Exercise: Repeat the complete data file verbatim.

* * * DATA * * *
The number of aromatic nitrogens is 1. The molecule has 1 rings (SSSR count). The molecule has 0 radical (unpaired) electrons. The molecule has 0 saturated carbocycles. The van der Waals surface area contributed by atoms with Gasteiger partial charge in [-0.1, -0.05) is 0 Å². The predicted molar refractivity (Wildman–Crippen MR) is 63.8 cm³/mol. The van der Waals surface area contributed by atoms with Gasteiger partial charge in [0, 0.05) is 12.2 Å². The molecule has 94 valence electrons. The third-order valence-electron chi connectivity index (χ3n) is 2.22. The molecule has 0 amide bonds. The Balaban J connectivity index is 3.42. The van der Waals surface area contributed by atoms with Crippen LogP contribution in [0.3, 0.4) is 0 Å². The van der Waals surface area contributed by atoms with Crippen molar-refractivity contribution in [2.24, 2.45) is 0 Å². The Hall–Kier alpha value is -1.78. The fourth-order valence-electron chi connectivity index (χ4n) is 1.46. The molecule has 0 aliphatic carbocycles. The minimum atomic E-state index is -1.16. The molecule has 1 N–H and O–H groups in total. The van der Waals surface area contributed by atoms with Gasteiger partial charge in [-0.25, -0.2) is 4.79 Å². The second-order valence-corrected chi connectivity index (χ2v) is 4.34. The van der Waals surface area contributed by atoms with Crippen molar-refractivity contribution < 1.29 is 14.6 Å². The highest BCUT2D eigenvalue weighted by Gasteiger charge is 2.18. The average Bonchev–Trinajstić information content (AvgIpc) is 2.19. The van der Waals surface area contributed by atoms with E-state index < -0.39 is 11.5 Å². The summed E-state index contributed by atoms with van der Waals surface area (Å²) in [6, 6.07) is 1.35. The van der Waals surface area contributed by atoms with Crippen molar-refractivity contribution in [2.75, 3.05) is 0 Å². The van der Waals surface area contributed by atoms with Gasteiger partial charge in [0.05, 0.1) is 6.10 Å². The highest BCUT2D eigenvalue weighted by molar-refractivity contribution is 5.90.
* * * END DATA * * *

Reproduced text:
The number of aromatic nitrogens is 1. The molecule has 1 rings (SSSR count). The molecule has 0 radical (unpaired) electrons. The molecule has 0 saturated carbocycles. The van der Waals surface area contributed by atoms with Gasteiger partial charge in [-0.1, -0.05) is 0 Å². The predicted molar refractivity (Wildman–Crippen MR) is 63.8 cm³/mol. The van der Waals surface area contributed by atoms with Gasteiger partial charge in [0, 0.05) is 12.2 Å². The molecule has 94 valence electrons. The third-order valence-electron chi connectivity index (χ3n) is 2.22. The molecule has 0 amide bonds. The Balaban J connectivity index is 3.42. The van der Waals surface area contributed by atoms with Crippen LogP contribution in [0.3, 0.4) is 0 Å². The van der Waals surface area contributed by atoms with Crippen molar-refractivity contribution in [2.24, 2.45) is 0 Å². The Hall–Kier alpha value is -1.78. The fourth-order valence-electron chi connectivity index (χ4n) is 1.46. The molecule has 0 aliphatic carbocycles. The minimum atomic E-state index is -1.16. The molecule has 1 N–H and O–H groups in total. The van der Waals surface area contributed by atoms with Gasteiger partial charge in [-0.25, -0.2) is 4.79 Å². The second-order valence-corrected chi connectivity index (χ2v) is 4.34. The van der Waals surface area contributed by atoms with Crippen molar-refractivity contribution < 1.29 is 14.6 Å². The highest BCUT2D eigenvalue weighted by Gasteiger charge is 2.18. The average Bonchev–Trinajstić information content (AvgIpc) is 2.19. The van der Waals surface area contributed by atoms with E-state index < -0.39 is 11.5 Å². The summed E-state index contributed by atoms with van der Waals surface area (Å²) in [6, 6.07) is 1.35. The van der Waals surface area contributed by atoms with Crippen molar-refractivity contribution in [2.75, 3.05) is 0 Å². The van der Waals surface area contributed by atoms with Gasteiger partial charge in [0.05, 0.1) is 6.10 Å². The highest BCUT2D eigenvalue weighted by molar-refractivity contribution is 5.90.